Sendio is something of an exception to the appliance vendors I’ve been chatting with. There’s nothing particularly unique about their hardware or software architecture, and ease of deployment isn’t a big deal for them either. Indeed, it’s a little unclear to me that they really need to be an appliance vendor at all – but what the heck, they’re in the anti-spam market, and appliances are popular there.
So let’s go straight to their anti-spam technology, which is challenge/response. The basic idea is that e-mail senders, when they first message you, need to reply to a challenge e-mail for your mail to get through. After that, they’re whitelisted. What’s more, senders can be whitelisted by hand without ever going through a challenge/response cycle.
Sendio boasts almost 150 customer enterprises, concentrated in such security-sensitive markets such as financial services, healthcare, and legal services. (One advantage of being security-sensitive may be that your correspondents are open-minded to enduring the challenge/response hassle.) As per a glowing review in Government Computer News – which incidentally takes a swipe at Barracuda – spammers so far do not bother doing anything to defeat the system.
Thus, the only current conceptual problem the company admits to is that of “good” bulk e-mail – which can only be received if you manually whitelist it. They claim reasonably that the number of bulk e-mailers that need to be allowed at any particular enterprise isn’t really all that high, although that seems to be more likely true at enterprises that, for example, have very disciplined centralized purchasing practices (so that the number of vendors sending automated e-commerce-related e-mails is small).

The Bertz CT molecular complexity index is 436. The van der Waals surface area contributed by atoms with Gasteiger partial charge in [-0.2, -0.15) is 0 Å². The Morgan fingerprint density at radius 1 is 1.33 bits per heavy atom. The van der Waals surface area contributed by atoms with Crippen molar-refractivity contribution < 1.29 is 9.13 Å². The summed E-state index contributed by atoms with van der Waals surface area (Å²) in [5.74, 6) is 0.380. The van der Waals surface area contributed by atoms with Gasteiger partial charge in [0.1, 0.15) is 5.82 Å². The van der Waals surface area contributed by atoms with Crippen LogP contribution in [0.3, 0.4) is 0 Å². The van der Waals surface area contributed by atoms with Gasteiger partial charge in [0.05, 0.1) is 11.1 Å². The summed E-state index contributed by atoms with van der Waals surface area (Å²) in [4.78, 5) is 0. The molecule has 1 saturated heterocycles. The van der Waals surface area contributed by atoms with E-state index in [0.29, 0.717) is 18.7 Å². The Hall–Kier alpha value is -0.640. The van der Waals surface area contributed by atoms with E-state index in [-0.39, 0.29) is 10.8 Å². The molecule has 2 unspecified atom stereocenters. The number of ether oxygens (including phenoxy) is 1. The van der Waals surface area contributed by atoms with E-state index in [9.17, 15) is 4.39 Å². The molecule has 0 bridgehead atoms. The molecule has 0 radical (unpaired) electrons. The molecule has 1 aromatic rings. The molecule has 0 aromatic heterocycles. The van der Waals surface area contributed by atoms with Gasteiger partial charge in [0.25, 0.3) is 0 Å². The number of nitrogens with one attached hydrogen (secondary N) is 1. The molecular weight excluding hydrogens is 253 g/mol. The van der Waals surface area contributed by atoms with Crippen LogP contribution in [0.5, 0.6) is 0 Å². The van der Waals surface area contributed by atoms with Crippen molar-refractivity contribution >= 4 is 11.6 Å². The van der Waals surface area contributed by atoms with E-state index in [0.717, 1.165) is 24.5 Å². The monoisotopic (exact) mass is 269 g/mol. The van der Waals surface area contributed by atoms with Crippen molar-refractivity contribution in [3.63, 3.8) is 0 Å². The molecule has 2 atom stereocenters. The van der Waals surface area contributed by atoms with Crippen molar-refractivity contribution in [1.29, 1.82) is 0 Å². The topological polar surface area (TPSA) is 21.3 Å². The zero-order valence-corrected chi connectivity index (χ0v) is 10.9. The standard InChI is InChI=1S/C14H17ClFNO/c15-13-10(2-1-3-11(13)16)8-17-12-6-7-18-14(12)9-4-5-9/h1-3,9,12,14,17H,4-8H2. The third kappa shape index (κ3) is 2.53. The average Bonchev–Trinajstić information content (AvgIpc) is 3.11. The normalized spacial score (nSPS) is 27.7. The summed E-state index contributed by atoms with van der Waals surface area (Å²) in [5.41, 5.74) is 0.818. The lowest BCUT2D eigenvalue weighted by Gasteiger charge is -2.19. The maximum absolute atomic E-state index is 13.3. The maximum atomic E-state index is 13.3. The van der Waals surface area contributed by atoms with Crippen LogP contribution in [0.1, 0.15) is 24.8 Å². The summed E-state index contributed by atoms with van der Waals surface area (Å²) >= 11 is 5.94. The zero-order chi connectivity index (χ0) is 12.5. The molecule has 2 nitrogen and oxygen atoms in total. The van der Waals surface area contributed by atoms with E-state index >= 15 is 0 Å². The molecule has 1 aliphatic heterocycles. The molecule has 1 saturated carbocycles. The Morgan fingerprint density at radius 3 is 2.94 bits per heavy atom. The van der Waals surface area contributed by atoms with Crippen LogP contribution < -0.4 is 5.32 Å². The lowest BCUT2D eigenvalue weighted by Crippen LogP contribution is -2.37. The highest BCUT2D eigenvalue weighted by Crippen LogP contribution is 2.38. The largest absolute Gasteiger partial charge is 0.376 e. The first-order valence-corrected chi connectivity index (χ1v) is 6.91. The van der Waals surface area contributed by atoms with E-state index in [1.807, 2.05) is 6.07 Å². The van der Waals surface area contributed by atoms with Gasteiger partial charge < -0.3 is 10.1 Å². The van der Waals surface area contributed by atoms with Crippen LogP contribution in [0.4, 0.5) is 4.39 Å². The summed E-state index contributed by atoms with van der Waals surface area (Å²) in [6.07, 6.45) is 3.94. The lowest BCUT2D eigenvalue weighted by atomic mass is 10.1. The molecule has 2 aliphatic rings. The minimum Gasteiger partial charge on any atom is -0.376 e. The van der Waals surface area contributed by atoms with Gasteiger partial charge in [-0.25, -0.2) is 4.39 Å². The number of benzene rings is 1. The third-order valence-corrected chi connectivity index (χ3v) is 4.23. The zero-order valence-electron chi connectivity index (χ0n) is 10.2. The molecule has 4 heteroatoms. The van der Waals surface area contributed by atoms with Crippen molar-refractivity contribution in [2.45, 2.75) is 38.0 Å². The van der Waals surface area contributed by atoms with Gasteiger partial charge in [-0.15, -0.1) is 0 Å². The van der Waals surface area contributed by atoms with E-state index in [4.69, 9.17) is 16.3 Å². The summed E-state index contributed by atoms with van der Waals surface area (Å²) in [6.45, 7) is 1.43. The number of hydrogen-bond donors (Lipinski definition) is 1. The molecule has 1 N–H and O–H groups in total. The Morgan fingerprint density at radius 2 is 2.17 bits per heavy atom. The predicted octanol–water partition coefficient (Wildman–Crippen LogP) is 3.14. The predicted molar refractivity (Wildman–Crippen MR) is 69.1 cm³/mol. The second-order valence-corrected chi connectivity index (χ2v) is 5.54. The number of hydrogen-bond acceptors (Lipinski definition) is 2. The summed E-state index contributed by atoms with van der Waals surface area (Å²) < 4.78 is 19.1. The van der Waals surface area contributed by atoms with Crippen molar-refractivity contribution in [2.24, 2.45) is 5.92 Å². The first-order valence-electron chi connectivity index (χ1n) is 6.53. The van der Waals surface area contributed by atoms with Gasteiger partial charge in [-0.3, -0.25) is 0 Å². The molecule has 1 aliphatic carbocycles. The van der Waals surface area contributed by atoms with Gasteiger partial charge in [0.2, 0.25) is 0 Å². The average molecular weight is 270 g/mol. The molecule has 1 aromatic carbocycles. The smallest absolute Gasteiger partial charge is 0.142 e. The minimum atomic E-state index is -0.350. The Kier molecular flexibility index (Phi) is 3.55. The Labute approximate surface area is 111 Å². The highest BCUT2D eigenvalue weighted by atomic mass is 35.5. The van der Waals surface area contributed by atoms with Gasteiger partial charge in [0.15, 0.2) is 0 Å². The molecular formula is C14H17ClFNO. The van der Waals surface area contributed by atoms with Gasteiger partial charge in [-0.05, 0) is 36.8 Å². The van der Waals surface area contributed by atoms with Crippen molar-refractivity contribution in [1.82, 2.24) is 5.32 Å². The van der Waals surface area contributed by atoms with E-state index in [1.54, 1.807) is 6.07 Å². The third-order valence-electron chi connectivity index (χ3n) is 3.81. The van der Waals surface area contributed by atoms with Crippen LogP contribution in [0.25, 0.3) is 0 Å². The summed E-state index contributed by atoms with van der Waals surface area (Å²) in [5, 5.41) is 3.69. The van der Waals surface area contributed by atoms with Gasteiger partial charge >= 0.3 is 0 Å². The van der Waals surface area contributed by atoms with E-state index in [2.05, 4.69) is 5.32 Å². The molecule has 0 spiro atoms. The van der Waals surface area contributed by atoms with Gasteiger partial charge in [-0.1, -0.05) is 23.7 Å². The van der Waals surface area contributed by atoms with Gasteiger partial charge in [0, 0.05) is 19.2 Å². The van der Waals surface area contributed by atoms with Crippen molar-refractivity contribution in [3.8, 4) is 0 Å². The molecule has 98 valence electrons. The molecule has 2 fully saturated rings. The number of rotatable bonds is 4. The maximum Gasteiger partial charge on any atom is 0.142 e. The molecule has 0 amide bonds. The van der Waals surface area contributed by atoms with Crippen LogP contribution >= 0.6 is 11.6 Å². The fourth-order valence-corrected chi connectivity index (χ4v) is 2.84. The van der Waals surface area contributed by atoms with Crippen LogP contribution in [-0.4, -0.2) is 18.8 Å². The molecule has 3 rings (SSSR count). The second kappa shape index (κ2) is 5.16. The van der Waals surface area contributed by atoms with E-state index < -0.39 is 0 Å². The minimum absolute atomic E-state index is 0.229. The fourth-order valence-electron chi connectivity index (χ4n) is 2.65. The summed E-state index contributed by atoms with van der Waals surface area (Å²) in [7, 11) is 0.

But while things look great now, I have severe doubts as to whether challenge/response authentication is the future of anti-spam technology, for two long-discussed reasons. Let’s just suppose challenge/response technology became widespread. Then:
- Spammers would have a strong incentive to defeat it. And it wouldn’t be hard on any level for them to train their zombie PCs to answer challenges.
- If a legitimate e-mail address were forged as the sender of many spam messages, it would create a huge flood of challenges directed at the address. And that would make a lot of users angry, possibly causing a backlash which would lead to the effective outlawing of challenge/response.
Sendio’s 150 customers may well get some more happy cohorts. But I suspect challenge/response is inherently doomed to remain a niche technology.